Access to medical records

Issue: BCMJ, vol. 61 , No. 9 , November 2019 , Pages 341 Editorials

“Doctor, can I see my chart?” The simple answer is, “Yes.” But it is actually a lot more complicated than that. I recently met with a patient who had a complex medical history, involving numerous specialists over the years. She hoped to seek a medical opinion from the Mayo Clinic for her ongoing unexplained neurological symptoms.

The Mayo Clinic instructed her to obtain all her medical records, past lab work, past consultations, and actual medical images on CD, and to send everything to them within 1 month. They informed her that she would have to repeat each lab test or image that she wasn’t able to provide at the Mayo Clinic, at her own cost. Of course, the patient’s first step was to immediately make an appointment with her family physician.

Upon reviewing her chart, a few issues appeared. One, she was relatively new to our practice and her previous GP had not sent us her entire medical record, only various parts of it. Second, some of the specialists she had seen did not forward all her labs or imaging to her GP, they only discussed them in their consultation notes. Third, for various reasons, she often had her CT scans done in Vancouver but her MRIs done in Surrey. To obtain the actual images on CD she would have to go to each hospital and request them, and each request could take up to 7 business days. For a patient who has limited mobility and who does not drive, this is a tremendously difficult task.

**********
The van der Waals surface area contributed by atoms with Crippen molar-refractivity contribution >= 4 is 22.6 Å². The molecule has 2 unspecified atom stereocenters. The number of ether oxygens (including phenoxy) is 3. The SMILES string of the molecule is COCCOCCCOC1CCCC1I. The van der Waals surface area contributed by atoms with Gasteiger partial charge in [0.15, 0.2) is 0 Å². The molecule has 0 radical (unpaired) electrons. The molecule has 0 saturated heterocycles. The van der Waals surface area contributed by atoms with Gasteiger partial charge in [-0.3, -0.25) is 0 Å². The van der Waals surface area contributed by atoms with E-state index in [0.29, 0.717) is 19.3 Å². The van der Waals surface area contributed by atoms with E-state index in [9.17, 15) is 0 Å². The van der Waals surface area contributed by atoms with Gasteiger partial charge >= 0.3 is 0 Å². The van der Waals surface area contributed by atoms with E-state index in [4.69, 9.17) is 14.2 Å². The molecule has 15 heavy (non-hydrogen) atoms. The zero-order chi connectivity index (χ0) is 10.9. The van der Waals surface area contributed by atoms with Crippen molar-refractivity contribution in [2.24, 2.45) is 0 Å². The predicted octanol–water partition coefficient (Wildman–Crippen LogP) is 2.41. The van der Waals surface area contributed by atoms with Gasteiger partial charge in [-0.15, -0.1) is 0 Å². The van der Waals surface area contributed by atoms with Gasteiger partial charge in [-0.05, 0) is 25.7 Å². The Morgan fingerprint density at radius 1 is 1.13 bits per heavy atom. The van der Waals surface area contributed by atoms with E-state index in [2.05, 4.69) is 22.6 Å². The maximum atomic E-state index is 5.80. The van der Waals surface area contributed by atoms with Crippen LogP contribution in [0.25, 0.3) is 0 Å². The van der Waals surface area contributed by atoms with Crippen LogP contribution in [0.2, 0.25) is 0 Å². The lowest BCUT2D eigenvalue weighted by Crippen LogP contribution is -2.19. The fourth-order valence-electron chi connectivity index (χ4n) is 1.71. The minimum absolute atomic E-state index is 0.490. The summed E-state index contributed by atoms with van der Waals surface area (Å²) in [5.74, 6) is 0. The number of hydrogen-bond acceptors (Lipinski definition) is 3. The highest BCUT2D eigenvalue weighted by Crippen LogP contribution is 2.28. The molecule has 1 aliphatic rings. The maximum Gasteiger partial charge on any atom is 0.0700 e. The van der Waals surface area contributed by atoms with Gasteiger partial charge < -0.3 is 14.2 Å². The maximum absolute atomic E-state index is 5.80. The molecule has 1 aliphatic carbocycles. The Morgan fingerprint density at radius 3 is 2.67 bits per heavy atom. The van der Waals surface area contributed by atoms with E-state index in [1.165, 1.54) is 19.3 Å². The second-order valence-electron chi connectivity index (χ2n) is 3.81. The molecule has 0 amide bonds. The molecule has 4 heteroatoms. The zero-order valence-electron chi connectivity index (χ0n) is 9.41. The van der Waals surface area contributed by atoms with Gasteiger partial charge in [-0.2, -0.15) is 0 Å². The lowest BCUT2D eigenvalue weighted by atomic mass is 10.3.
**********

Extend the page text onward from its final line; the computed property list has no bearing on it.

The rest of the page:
This patient’s frustration is understandable and I empathize with her situation greatly. Now that I am her family physician, our office has become responsible for her entire medical record. But the records in our office are often incomplete. It should not be such a difficult task for patients to access their own records, given that they are allowed to do so.

The responsibility for knowing your own health history should be shared between you as the patient and your health care provider. Steps are being taken to allow patients greater access to their medical records. For example, patients are now able to look up their own laboratory investigations. This increased access allows for more open conversations about the investigations ordered, but it can also create excessive worry and anxiety for patients. On the other hand, as health care providers, we often have to discuss sensitive, objective findings that may not necessarily align with a patient’s point of view. If the patient were to have full access to this information, it could damage the therapeutic relationship.

The issue of patients having access to their own medical records is complex, and I look forward to seeing how it evolves. But as our medical system moves toward comprehensive, patient-centred care, it is crucial that medical information be more accessible for both patients and providers.
—YS

Yvonne Sin, MD. Access to medical records. BCMJ, Vol. 61, No. 9, November, 2019, Page(s) 341 - Editorials.



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